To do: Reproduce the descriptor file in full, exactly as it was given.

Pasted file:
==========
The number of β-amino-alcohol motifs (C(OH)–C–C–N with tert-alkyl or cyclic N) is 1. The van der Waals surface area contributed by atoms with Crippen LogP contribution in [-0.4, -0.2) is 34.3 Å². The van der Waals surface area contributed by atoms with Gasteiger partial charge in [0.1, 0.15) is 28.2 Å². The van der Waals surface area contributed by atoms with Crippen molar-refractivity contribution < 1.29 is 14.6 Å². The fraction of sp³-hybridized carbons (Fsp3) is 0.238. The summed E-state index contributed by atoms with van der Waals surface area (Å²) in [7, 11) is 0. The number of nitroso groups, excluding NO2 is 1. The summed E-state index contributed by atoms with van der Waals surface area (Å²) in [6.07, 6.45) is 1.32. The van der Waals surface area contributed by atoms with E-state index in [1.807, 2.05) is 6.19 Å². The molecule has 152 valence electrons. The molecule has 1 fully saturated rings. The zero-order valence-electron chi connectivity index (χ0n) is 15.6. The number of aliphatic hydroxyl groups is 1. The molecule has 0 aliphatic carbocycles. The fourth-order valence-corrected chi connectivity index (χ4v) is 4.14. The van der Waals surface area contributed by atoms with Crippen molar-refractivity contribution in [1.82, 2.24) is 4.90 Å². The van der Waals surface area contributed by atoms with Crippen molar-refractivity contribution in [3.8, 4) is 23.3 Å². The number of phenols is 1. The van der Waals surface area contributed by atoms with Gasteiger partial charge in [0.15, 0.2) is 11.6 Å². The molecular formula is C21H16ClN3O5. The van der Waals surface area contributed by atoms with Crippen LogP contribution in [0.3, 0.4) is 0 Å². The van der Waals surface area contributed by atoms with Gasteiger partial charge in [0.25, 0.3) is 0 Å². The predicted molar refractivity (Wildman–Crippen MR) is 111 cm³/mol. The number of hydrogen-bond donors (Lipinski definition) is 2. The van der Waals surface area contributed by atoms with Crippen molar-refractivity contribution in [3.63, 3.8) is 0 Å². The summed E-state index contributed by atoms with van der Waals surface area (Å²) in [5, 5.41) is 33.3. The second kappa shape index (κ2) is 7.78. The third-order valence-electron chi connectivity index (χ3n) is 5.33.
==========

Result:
The number of β-amino-alcohol motifs (C(OH)–C–C–N with tert-alkyl or cyclic N) is 1. The van der Waals surface area contributed by atoms with Crippen LogP contribution in [-0.4, -0.2) is 34.3 Å². The van der Waals surface area contributed by atoms with Gasteiger partial charge in [0.1, 0.15) is 28.2 Å². The van der Waals surface area contributed by atoms with Crippen molar-refractivity contribution < 1.29 is 14.6 Å². The fraction of sp³-hybridized carbons (Fsp3) is 0.238. The summed E-state index contributed by atoms with van der Waals surface area (Å²) in [7, 11) is 0. The number of nitroso groups, excluding NO2 is 1. The summed E-state index contributed by atoms with van der Waals surface area (Å²) in [6.07, 6.45) is 1.32. The van der Waals surface area contributed by atoms with E-state index in [1.807, 2.05) is 6.19 Å². The molecule has 152 valence electrons. The molecule has 1 fully saturated rings. The zero-order valence-electron chi connectivity index (χ0n) is 15.6. The number of aliphatic hydroxyl groups is 1. The molecule has 0 aliphatic carbocycles. The fourth-order valence-corrected chi connectivity index (χ4v) is 4.14. The van der Waals surface area contributed by atoms with Crippen molar-refractivity contribution in [1.82, 2.24) is 4.90 Å². The van der Waals surface area contributed by atoms with Crippen molar-refractivity contribution in [3.8, 4) is 23.3 Å². The number of phenols is 1. The van der Waals surface area contributed by atoms with Gasteiger partial charge in [0.15, 0.2) is 11.6 Å². The molecular formula is C21H16ClN3O5. The van der Waals surface area contributed by atoms with Crippen LogP contribution in [0.3, 0.4) is 0 Å². The van der Waals surface area contributed by atoms with Gasteiger partial charge in [0.25, 0.3) is 0 Å². The predicted molar refractivity (Wildman–Crippen MR) is 111 cm³/mol. The number of hydrogen-bond donors (Lipinski definition) is 2. The van der Waals surface area contributed by atoms with Crippen molar-refractivity contribution in [3.63, 3.8) is 0 Å². The summed E-state index contributed by atoms with van der Waals surface area (Å²) in [5, 5.41) is 33.3. The second kappa shape index (κ2) is 7.78. The third-order valence-electron chi connectivity index (χ3n) is 5.33.